Home renovation guru Bob Villa always claims that a good foundation is the key to any solid house. Toll Brothers (NYSE:TOL), the nation's leading luxury homebuilder, reported record second-quarter earnings today, proving that the company's rock-solid base has the answers for a more volatile interest rate environment.

Toll produced earnings per share of $0.89, outpacing analysts' estimate of $0.87 and trouncing the $0.72 it earned last year. The company's revenues grew 35% from last year's second quarter and beat the expected number by more than 3%.

The company's white picket fence extends beyond the second quarter as Toll expects its record quarter-end backlog of $3.74 billion in revenues to encompass most of its projected revenues through the second quarter of 2005. This will most likely translate into record results for fiscal 2004 and 2005.

The company says it does not anticipate "much impact from interest rate fluctuations," because it has excelled in recent periods of significantly higher interest rates.

It has become painfully obvious through recent results that the bargain-basement homebuilders have bore the brunt of the interest rate fluctuation sledgehammer. Companies such as Palm Harbor Homes (NASDAQ:PHHM) and Champion Enterprises (NYSE:CHB) have struggled through recent earnings releases and claimed difficult market conditions for weak numbers.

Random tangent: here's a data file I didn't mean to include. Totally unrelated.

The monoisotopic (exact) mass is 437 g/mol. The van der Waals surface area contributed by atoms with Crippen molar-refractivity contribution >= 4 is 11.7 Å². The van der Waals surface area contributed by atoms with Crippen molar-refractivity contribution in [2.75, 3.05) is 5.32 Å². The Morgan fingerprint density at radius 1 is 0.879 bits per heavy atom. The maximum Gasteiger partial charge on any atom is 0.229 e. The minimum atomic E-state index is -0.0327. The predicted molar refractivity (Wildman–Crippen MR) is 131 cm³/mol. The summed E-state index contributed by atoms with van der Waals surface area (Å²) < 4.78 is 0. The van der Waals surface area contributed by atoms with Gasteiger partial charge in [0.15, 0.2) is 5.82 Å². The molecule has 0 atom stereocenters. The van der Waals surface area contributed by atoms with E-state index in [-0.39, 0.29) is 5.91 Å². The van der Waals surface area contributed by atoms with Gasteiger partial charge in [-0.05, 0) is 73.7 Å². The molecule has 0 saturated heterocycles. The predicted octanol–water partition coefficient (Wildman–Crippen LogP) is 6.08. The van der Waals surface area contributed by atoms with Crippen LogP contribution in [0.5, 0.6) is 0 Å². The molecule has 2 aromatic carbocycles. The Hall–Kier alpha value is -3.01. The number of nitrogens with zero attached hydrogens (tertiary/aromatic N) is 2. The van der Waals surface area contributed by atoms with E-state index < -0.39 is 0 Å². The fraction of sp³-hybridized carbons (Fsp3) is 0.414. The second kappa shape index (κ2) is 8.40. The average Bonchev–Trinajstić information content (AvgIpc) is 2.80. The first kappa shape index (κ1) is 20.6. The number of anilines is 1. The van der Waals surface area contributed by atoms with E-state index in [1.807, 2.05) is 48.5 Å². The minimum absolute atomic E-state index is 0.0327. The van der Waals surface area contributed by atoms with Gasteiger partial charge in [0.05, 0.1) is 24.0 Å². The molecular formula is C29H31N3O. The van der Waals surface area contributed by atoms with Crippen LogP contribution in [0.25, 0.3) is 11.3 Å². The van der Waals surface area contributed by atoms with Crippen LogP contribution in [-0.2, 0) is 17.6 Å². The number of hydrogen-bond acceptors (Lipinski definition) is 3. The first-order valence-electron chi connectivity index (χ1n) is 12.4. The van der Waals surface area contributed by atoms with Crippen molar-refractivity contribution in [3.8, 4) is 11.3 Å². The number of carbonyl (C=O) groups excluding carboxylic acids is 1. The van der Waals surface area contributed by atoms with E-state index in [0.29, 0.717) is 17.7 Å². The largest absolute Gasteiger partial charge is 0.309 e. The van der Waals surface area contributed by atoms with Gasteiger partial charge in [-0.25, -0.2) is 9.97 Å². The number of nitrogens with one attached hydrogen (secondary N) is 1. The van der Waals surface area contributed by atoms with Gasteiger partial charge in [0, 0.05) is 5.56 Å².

However, when you move from the outhouse to the penthouse, the sun is shining bright. A whole host of companies, including WCI Communities (NYSE:WCI), Dominion Homes (NASDAQ:DHOM), Pulte Homes (NYSE:PHM), D.R. Horton (NYSE:DHI), and M.D.C. Holdings (NYSE:MDC) have continued to post great results despite rising interest rates (which are still historically low).

The homebuilding sector has experienced a few hiccups in the past few years, but has inevitably recovered to produce strong gains. My advice would be to ride the sector until either the paved road turns to dirt or Mr. Greenspan goes on a rate-increase frenzy. The sector's history points to an upward trend for Toll and its housing brethren for at least the next year.

Planning on buying a home, or refinancing your existing mortgage? Make the process easier by stopping at the Fool's Home Center.

Fool contributor Phil Wohl spent more than 12 years on Wall Street and now concentrates his writing on more fictional characters. He has no stake in any firm mentioned above.